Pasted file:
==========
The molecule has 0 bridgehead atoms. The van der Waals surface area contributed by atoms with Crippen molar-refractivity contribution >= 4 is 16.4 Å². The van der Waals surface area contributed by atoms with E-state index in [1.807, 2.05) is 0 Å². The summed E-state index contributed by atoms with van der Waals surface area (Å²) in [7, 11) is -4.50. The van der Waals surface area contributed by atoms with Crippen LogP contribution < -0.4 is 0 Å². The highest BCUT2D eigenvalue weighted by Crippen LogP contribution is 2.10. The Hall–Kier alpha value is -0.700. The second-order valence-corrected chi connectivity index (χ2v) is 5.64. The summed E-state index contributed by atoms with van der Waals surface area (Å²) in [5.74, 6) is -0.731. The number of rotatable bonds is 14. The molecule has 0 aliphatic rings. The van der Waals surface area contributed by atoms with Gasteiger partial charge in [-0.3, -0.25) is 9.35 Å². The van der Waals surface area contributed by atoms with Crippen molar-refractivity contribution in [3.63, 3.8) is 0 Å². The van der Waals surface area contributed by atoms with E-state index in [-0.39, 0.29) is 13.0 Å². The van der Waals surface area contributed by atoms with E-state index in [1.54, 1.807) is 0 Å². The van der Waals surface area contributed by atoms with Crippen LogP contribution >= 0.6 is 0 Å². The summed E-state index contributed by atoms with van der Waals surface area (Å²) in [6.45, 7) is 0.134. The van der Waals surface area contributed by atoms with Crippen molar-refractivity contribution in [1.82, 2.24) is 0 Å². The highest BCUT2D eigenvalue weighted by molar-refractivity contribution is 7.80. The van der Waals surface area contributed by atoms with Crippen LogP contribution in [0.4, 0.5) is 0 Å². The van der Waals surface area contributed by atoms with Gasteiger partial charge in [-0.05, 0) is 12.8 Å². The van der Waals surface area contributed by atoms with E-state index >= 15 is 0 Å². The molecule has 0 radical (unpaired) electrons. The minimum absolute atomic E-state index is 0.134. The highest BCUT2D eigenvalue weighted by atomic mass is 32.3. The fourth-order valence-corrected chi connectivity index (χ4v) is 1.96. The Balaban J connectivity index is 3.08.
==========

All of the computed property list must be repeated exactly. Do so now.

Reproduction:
The molecule has 0 bridgehead atoms. The van der Waals surface area contributed by atoms with Crippen molar-refractivity contribution >= 4 is 16.4 Å². The van der Waals surface area contributed by atoms with E-state index in [1.807, 2.05) is 0 Å². The summed E-state index contributed by atoms with van der Waals surface area (Å²) in [7, 11) is -4.50. The van der Waals surface area contributed by atoms with Crippen LogP contribution < -0.4 is 0 Å². The highest BCUT2D eigenvalue weighted by Crippen LogP contribution is 2.10. The Hall–Kier alpha value is -0.700. The second-order valence-corrected chi connectivity index (χ2v) is 5.64. The summed E-state index contributed by atoms with van der Waals surface area (Å²) in [5.74, 6) is -0.731. The number of rotatable bonds is 14. The molecule has 0 aliphatic rings. The van der Waals surface area contributed by atoms with Gasteiger partial charge in [-0.3, -0.25) is 9.35 Å². The van der Waals surface area contributed by atoms with Crippen molar-refractivity contribution in [3.63, 3.8) is 0 Å². The van der Waals surface area contributed by atoms with E-state index in [-0.39, 0.29) is 13.0 Å². The van der Waals surface area contributed by atoms with E-state index in [1.54, 1.807) is 0 Å². The van der Waals surface area contributed by atoms with Crippen LogP contribution >= 0.6 is 0 Å². The summed E-state index contributed by atoms with van der Waals surface area (Å²) in [6.45, 7) is 0.134. The van der Waals surface area contributed by atoms with Crippen molar-refractivity contribution in [1.82, 2.24) is 0 Å². The highest BCUT2D eigenvalue weighted by molar-refractivity contribution is 7.80. The van der Waals surface area contributed by atoms with Crippen LogP contribution in [0.4, 0.5) is 0 Å². The van der Waals surface area contributed by atoms with Gasteiger partial charge in [-0.05, 0) is 12.8 Å². The van der Waals surface area contributed by atoms with E-state index >= 15 is 0 Å². The molecule has 0 radical (unpaired) electrons. The minimum absolute atomic E-state index is 0.134. The highest BCUT2D eigenvalue weighted by atomic mass is 32.3. The fourth-order valence-corrected chi connectivity index (χ4v) is 1.96. The Balaban J connectivity index is 3.08.